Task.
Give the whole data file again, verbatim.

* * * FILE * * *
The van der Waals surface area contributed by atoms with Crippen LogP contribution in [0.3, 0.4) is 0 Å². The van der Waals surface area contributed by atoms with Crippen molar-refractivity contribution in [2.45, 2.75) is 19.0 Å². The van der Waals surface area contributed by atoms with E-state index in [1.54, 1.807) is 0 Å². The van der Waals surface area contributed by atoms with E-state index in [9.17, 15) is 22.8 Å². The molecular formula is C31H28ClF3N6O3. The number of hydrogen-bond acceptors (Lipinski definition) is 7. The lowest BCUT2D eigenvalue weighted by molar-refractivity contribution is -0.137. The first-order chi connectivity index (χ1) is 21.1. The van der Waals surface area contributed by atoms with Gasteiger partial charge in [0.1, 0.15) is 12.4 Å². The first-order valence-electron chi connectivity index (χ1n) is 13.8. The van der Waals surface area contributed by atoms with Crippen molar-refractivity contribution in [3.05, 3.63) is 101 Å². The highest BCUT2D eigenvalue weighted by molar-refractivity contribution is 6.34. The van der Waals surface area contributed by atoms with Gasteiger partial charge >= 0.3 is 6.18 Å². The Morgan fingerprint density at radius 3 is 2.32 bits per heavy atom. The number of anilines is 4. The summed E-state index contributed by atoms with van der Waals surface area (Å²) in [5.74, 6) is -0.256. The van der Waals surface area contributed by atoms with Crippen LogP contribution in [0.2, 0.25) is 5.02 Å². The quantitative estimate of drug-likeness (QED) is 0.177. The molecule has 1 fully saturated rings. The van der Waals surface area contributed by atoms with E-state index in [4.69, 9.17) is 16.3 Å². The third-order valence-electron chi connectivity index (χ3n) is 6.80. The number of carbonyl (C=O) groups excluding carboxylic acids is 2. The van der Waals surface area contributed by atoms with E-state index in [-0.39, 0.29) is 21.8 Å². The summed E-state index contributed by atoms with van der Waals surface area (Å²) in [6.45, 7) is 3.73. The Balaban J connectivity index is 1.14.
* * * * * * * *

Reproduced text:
The van der Waals surface area contributed by atoms with Crippen LogP contribution in [0.3, 0.4) is 0 Å². The van der Waals surface area contributed by atoms with Crippen molar-refractivity contribution in [2.45, 2.75) is 19.0 Å². The van der Waals surface area contributed by atoms with E-state index in [1.54, 1.807) is 0 Å². The van der Waals surface area contributed by atoms with E-state index in [9.17, 15) is 22.8 Å². The molecular formula is C31H28ClF3N6O3. The number of hydrogen-bond acceptors (Lipinski definition) is 7. The lowest BCUT2D eigenvalue weighted by molar-refractivity contribution is -0.137. The first-order chi connectivity index (χ1) is 21.1. The van der Waals surface area contributed by atoms with Gasteiger partial charge in [0.1, 0.15) is 12.4 Å². The first-order valence-electron chi connectivity index (χ1n) is 13.8. The van der Waals surface area contributed by atoms with Crippen molar-refractivity contribution in [3.05, 3.63) is 101 Å². The highest BCUT2D eigenvalue weighted by molar-refractivity contribution is 6.34. The van der Waals surface area contributed by atoms with Gasteiger partial charge >= 0.3 is 6.18 Å². The Morgan fingerprint density at radius 3 is 2.32 bits per heavy atom. The number of anilines is 4. The summed E-state index contributed by atoms with van der Waals surface area (Å²) in [5.74, 6) is -0.256. The van der Waals surface area contributed by atoms with Crippen LogP contribution in [0.2, 0.25) is 5.02 Å². The quantitative estimate of drug-likeness (QED) is 0.177. The molecule has 1 fully saturated rings. The van der Waals surface area contributed by atoms with E-state index in [4.69, 9.17) is 16.3 Å². The third-order valence-electron chi connectivity index (χ3n) is 6.80. The number of carbonyl (C=O) groups excluding carboxylic acids is 2. The van der Waals surface area contributed by atoms with E-state index in [-0.39, 0.29) is 21.8 Å². The summed E-state index contributed by atoms with van der Waals surface area (Å²) in [6.45, 7) is 3.73. The Balaban J connectivity index is 1.14.